Wired West Continues Push For Hilltown Access

By Nichole DupontiBerkshires Staff
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GREAT BARRINGTON, Mass. — There's no doubt that visitors find the Berkshires a charming, bucolic slice of New England life. In fact, much of Western Massachusetts relies on its rustic charm to generate much-needed economic dollars.

While visitors from Boston, New York and all parts of the globe are drawn to a rural life dotted with major cultural venues, not many will want to set up shop here nor will many young people want to stay in their native hilltowns, says Monica Webb.

The reason, said Webb, co-chairman and spokeswoman for WiredWest, is that this side of the state is not wired for the present, much less the future. Many hilltowns in the area still do not have access to a high-speed, high-volume Internet connection, making online business and communication next to impossible.

Webb herself should know. As a Monterey resident, she relies on a satellite connection for her Internet access. More often than not, having a reliable connection is a gamble for her and thousands of area residents.

"I do have satellite and although I hear a lot from people that the weather affects their connection, that's less of an issue for me than the integrity of the system itself," she said in a phone interview. "If it goes out, they have to send a technician out to fix it and that can take up to a week. I've had to sit on the steps of the library twice a day to send and receive emails and I know I'm not the only one who's doing this. Even with the satellite, I've had to send three separate emails to people because a file was too big. This is really no way to conduct a business."

Webb's quest for reliable Internet is not one that she is making alone. Thus far, WiredWest, a community cooperative with the mission of designing, building and operating a last-mile, open-access, community-owned, fiber-optic network, has been given the nod by 47 towns (via special town meeting votes) to continue to fight for a network that includes Internet, phone and cable access. The town of Florida is amount them. Webb said she is confident that many of the towns will approve the necessary second vote at annual town meetings next month.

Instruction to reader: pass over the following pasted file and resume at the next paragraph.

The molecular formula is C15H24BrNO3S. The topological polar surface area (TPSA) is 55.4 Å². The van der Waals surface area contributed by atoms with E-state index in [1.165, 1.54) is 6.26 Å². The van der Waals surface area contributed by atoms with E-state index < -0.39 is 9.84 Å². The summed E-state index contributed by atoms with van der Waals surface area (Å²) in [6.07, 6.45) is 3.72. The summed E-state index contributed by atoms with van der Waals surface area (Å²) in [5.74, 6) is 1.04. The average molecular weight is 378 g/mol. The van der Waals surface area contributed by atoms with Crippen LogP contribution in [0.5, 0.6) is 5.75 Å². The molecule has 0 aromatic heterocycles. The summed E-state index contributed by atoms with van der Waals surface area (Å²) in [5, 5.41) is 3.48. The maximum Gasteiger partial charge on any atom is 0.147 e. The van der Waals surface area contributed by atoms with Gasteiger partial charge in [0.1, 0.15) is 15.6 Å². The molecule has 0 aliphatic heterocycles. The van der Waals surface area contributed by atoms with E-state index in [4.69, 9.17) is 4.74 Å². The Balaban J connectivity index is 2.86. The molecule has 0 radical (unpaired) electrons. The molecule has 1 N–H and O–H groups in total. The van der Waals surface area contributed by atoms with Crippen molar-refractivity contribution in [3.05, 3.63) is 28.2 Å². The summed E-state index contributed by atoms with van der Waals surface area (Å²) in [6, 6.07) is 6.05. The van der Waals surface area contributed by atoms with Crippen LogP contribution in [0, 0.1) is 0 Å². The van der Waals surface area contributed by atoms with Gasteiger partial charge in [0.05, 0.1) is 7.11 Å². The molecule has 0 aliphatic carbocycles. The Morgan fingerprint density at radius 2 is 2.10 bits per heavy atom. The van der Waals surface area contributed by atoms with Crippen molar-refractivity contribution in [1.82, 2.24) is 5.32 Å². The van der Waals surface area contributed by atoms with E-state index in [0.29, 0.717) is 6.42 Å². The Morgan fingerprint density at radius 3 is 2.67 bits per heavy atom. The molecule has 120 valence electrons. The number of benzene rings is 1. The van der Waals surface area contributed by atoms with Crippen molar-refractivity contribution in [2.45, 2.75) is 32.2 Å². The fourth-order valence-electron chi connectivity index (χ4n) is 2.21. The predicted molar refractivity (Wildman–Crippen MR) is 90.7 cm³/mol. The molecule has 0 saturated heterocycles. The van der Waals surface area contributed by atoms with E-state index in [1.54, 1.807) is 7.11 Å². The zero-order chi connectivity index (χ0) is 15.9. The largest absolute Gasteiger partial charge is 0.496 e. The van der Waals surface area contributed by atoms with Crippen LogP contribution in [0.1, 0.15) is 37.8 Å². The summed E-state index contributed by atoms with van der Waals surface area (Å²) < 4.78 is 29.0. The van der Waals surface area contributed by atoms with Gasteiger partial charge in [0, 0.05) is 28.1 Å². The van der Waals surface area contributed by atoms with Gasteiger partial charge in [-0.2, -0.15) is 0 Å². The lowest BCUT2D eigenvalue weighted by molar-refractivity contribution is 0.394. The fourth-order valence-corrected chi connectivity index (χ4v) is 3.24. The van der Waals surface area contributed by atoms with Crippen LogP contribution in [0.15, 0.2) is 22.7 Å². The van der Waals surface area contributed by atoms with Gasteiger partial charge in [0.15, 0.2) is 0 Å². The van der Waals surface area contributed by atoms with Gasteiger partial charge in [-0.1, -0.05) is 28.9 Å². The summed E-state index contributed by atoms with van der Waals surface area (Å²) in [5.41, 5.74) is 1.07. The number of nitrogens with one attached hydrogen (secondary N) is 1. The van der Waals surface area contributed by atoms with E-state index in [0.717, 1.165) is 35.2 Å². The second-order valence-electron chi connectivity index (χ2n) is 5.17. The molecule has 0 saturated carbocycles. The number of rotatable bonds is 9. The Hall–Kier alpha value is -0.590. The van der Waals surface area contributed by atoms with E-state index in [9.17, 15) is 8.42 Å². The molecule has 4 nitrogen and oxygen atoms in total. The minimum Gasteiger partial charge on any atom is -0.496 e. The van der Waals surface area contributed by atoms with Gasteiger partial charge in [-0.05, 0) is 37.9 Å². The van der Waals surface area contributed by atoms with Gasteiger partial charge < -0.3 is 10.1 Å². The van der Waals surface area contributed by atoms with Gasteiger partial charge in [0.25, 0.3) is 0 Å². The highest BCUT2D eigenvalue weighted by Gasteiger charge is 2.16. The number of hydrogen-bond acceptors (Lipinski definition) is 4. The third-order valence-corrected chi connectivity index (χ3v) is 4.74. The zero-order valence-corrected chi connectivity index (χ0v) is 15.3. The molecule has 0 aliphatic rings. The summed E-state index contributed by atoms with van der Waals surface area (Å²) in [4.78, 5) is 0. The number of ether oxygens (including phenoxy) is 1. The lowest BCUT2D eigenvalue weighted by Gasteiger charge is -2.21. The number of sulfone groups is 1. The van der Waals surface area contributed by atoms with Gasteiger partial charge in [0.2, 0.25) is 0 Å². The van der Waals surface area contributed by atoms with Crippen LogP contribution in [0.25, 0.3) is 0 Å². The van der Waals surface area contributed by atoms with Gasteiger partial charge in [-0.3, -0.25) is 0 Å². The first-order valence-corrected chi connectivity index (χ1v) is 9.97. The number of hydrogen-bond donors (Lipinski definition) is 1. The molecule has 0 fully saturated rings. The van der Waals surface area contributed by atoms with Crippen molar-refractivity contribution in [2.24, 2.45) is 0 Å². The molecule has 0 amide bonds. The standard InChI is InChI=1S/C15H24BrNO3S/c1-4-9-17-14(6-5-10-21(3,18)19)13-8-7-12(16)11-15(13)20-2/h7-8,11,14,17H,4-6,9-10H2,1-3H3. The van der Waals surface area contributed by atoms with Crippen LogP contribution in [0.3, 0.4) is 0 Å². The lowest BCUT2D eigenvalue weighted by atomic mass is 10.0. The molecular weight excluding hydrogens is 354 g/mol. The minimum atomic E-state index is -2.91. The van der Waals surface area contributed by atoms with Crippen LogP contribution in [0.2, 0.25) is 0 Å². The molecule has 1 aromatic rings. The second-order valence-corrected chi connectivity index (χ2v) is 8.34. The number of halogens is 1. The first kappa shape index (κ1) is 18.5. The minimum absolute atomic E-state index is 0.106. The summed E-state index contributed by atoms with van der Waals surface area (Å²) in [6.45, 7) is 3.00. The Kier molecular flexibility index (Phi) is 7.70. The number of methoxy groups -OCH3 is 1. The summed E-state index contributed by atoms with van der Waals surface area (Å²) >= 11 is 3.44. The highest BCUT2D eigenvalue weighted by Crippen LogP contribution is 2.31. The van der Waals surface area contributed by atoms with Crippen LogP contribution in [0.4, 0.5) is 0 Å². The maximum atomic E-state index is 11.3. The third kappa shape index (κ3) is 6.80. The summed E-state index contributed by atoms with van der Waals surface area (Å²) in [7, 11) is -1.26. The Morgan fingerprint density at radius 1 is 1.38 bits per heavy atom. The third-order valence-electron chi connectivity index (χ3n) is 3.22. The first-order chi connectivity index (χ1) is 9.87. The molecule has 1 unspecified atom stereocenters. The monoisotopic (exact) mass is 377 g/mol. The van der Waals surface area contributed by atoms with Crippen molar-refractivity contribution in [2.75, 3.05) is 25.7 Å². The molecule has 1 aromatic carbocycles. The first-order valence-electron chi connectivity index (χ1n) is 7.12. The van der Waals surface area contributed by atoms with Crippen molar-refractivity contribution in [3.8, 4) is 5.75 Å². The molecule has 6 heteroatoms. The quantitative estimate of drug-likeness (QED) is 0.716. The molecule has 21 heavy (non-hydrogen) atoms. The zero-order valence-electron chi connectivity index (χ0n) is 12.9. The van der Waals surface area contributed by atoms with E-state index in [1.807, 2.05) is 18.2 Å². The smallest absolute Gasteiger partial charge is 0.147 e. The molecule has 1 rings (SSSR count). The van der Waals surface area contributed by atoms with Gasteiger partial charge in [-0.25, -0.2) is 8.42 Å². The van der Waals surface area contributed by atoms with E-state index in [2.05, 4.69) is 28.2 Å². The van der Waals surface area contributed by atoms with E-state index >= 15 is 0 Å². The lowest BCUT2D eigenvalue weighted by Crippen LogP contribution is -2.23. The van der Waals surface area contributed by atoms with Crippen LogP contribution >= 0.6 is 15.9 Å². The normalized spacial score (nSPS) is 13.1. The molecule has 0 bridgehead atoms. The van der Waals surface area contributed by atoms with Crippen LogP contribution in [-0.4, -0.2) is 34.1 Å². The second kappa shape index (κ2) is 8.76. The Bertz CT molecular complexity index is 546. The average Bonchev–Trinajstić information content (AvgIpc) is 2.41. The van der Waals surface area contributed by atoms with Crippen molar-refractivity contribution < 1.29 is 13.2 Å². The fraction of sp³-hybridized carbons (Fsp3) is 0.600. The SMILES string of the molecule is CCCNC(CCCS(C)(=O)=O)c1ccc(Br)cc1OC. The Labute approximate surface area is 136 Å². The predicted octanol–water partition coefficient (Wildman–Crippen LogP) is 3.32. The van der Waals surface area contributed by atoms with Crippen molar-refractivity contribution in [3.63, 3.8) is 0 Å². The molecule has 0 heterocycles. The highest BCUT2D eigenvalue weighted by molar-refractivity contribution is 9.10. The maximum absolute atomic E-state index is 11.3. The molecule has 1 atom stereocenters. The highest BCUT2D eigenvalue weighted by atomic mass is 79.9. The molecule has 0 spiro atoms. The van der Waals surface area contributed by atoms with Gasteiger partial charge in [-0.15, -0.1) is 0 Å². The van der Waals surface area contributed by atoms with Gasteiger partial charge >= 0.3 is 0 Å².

"We've got 47 towns that have opted to join the organization and have been part of the discussions," she said. "Of those, about 30 are actively pursuing the government structure required to join Wired West, which requires two votes at two town meetings. In July, we will have the meeting to form our cooperative and we're hoping that at least a couple of dozen towns will join after that. We already have our recommended articles of incorporation and bylaws so that once this is formed it can be acted on quickly."

Fiber Now! New video of Western Mass residents on the need for a fiber-to-the-home network: from Tim Newman on Vimeo.

While Webb has no definite timeline as to how and when WiredWest will go about the task of setting up its foundational lines, she said time, especially in an economy that relies so heavily on Internet communication, is of the essence for every facet of the Berkshire community.

"If I were to break this down into four key factors I would say that regional economic development, education, health care and making sure our populations remain diverse are our top priorities," she said. "It's not easy for someone of my age [early 40s] to understand how important having Internet communication is to education. It's critical for students in our area. We don't want to be a step behind other schools."

Webb is not the only one to attest to the critical need for access in schools and for local business owners. Wired West has compiled a 17-minute video filled with interviews from all sectors of the Berkshire economy. Teachers, real estate agents, students and nonprofit leaders each attest to the necessity of broadband and the ramifications of not being able to offer it to potential homebuyers, visitors and businesses.

"The network is the new currency of the business world," she said. "If we wait for companies to leave before we realize how much we need it, than it's too late. All over the country site selection specialists have two things that they look for first — labor and does the region have a fiber network. I know that people wonder why we can't just use wireless instead but there are many physical limitations of sending data through the air.

"I try to tell people, imagine that you are at the top of a hill with two pails of water and you want the water to go to the bottom of the hill. Dump one directly on the ground and then pour another down a pipe that is running downhill. That's the difference between fiber and wireless. And besides, fiber sets the foundation for wireless. Wireless will never have the capacity to run a business."
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